The Glasgow crowd evidently know Stormzy from somewhere. They’re screaming back the words to his 2014 hit like they’re getting their vocal chords removed tomorrow, and bouncing hard enough to make the floor shake. At times it’s flat-out mesmerising.
And the audience, front, back and centre, are absolutely caked in sweat.
As the song finishes, the London rapper stands at the edge of the stage topless, arms spread wide to reveal the full wingspan of his 6ft 5” frame. A wall of sound reverberates back at him; the screams and shouts of the Glasgow crowd intercut with the sound of a sold out O2 Academy stamping their feet in unison.
This was Stormzy’s penultimate number, before a mass sing-along closed the show with ‘Blinded By Your Grace Pt. 2’. But the same level of energy had been flowing since the grime star took to the stage.
Stormzy’s debut album ‘Gang Signs and Prayers’ has been an instant success. It’s not the in-your-face diss record that many might have expected, though. Sure, those tracks are in there (and they’re good) – ‘Shut Up’, ‘Big For Your Boots’, ‘Mr Skeng’, ‘Bad Boys’ – but there’s a softer side to Stormzy; a slow-dancing smooth crooner who shows himself on tracks like the beautiful ‘Velvet’, instantly catchy ‘Cigarettes & Cush’, on the story-telling of ‘100 Bags’ and of course on ‘Blinded By Your Grace’ parts one and two, which Stormzy tells the Glasgow crowd are “of particular importance to him”.
Stormzy knows exactly how to get the best out of his audience whether he’s serenading them with a sing-song or ramming a bassline and boasts down their throat. He tells the crowd not to mosh because “you’ll laugh when the melody drops in!” before doing his verse from Ed Sheeran’s ‘Shape of You’ and getting the audience to sing him Sheeran’s parts. They duly oblige.
Next thing you know, he’s dropping ‘Shut Up’ and ‘Big For Your Boots’ back to back and the gig has gone from a chart show to mosh-led grime chaos. Fans are regularly spotted forcing their way out of the front lines of the gig topless, drenched in sweat and sporting a half-conscious smile on their face before getting some water, a breather and heading back in.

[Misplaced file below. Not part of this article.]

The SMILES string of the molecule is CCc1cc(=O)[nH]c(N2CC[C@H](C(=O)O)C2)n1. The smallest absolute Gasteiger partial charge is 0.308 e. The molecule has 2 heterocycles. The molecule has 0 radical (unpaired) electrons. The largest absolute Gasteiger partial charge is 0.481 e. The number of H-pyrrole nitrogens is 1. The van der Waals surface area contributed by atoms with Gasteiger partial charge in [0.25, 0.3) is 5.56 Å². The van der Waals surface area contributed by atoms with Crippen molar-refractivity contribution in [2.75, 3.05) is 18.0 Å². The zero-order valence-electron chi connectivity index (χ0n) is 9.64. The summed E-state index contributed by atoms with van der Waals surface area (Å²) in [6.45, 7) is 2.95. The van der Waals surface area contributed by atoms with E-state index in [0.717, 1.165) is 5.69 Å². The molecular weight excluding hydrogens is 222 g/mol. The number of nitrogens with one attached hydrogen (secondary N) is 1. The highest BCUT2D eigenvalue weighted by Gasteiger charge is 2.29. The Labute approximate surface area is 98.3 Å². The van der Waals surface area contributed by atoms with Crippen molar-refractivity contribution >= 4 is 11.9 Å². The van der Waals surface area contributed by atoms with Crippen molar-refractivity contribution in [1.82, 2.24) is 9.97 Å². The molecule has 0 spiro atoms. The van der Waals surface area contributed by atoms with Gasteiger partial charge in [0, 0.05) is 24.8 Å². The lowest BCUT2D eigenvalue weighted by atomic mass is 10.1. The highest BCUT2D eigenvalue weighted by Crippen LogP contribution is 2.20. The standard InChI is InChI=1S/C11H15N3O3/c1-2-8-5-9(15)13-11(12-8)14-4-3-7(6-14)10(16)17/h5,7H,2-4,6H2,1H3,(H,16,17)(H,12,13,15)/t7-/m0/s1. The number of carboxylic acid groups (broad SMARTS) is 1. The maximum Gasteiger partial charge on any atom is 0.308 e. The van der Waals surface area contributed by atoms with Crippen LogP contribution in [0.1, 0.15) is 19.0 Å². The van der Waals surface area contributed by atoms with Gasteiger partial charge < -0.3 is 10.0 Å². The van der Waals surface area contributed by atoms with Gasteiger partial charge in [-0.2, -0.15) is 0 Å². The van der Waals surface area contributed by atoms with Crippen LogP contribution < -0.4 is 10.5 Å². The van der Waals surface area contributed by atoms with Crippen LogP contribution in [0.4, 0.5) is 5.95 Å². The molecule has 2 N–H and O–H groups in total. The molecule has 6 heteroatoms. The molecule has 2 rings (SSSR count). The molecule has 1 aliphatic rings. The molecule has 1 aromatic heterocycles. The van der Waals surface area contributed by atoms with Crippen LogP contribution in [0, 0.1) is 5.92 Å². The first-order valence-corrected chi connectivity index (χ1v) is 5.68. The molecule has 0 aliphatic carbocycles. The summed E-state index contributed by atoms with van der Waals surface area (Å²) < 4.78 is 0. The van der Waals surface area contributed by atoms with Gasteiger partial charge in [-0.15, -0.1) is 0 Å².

The Glasgow crowd were ready and willing for whatever Stormzy throws at them. They know the songs, they know the words and they know to obey the word of the big man. And he knows how to direct them; orchestrating the national chant of Scotland: “Here we… Here we… Here we fucking go”.
It was absolute chaos at times. ‘Return of the Rucksack’ was a wild ride. At least 100 people must’ve got elbowed in the face during ‘Standard’; all while Stormzy put in a performance worthy of a veteran artist on stage. It’s hard to believe he’s still only 24. The lyrical verses on ’21 Gun Salute’ are fantastic.
Here at JFC, we like to say that no encore is the new encore. Every artist who comes out on stage now feels obliged to do an encore for their crowd, making the whole process pointless. We all know this, but it happens anyway. The encore no longer has any worth.
When the time came for it, Stormzy just shouted: “Fuck that, you’ve still got the energy? Let’s keep that energy going!” and powered straight through to the end of the setlist – a full 20 songs in total at least – without more than a few minutes break.
There’s not many around that can produce that level of energy from a sold out crowd non-stop for an hour and a half. This was something special.
Stuart Kenny 5/5